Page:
Cerebrospinal fluid (CSF) pressure measurements in animals demonstrated an increase in cardiorespiratory pressure oscillations after administration of local anesthetic into the CSF. This increase was still present even when CSF pressure had returned to the preinjection level. There are two possible explanations for this phenomenon: impairment of cerebrospinal blood flow autoregulation and/or alteration in the pressure-volume relationships within the CSF. In six goats a 17-gauge cannula was inserted permanently into the third ventricle as a future pressure measurement device. Cerebrospinal blood flow autoregulation was tested by measuring and comparing the pressure increases respectively of the mean CSF pressure in the third ventricle and the mean systemic arterial blood pressure after adminstration of 4 mg of metaraminol intravenously. During spinal anesthesia with 10 mg of tetracaine in 12.5% glucose solution, 4 mg of intravenous metaraminol was administered. The increase in the mean CSF pressure in the third ventricle relative to the simultaneous mean blood pressure increase during spinal anesthesia due to the metaraminol was significantly higher ( P < 0.001) than before spinal anesthesia. This suggests impairment of cerebrospinal blood flow autoregulation. Pressure-volume relationship was tested before and during spinal anesthesia by measuring the pressure volume index (PVI). The PVI remained unchanged. Spinal anesthesia in goats with 10 mg of tetracaine in 12.5% glucose results in impairment of cerebrospinal blood flow autoregulation, whereas the pressure volume relationship remains unchanged.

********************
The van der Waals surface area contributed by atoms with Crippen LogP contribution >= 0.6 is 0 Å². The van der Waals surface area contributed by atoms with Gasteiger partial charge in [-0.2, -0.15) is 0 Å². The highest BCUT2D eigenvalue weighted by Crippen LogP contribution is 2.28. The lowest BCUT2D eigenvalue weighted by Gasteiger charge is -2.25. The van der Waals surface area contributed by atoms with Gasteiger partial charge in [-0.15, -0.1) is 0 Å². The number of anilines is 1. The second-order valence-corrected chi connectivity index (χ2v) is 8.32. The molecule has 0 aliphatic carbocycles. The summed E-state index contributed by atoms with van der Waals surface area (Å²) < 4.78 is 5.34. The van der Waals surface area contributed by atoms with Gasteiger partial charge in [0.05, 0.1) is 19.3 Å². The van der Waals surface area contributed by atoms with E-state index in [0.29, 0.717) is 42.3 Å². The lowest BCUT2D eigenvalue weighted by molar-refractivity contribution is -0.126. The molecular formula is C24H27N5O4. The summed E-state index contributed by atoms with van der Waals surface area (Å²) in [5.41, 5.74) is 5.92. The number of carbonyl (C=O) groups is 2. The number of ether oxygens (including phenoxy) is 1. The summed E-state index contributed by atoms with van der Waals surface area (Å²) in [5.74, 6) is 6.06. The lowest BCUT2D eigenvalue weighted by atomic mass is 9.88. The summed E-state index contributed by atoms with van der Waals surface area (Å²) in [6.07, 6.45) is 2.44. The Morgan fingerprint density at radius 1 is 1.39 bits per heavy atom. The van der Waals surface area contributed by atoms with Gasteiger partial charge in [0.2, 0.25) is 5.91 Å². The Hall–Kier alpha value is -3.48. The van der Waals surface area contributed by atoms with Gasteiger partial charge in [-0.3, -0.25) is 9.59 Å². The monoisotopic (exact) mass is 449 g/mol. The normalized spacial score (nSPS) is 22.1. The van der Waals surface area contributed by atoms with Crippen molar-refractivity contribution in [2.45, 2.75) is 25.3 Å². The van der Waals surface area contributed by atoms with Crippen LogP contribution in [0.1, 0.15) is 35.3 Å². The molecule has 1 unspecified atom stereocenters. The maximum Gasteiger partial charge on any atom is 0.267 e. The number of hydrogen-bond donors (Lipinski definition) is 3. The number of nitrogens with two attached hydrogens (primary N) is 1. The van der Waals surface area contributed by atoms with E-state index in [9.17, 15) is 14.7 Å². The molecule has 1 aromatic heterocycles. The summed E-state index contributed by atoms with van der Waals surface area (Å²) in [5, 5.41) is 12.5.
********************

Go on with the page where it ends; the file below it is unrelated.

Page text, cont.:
- Cerebrospinal blood flow autoregulation
- Pressure-volume relationship in CSF
- Spinal anesthesia
- Pressure volume index (PVI)
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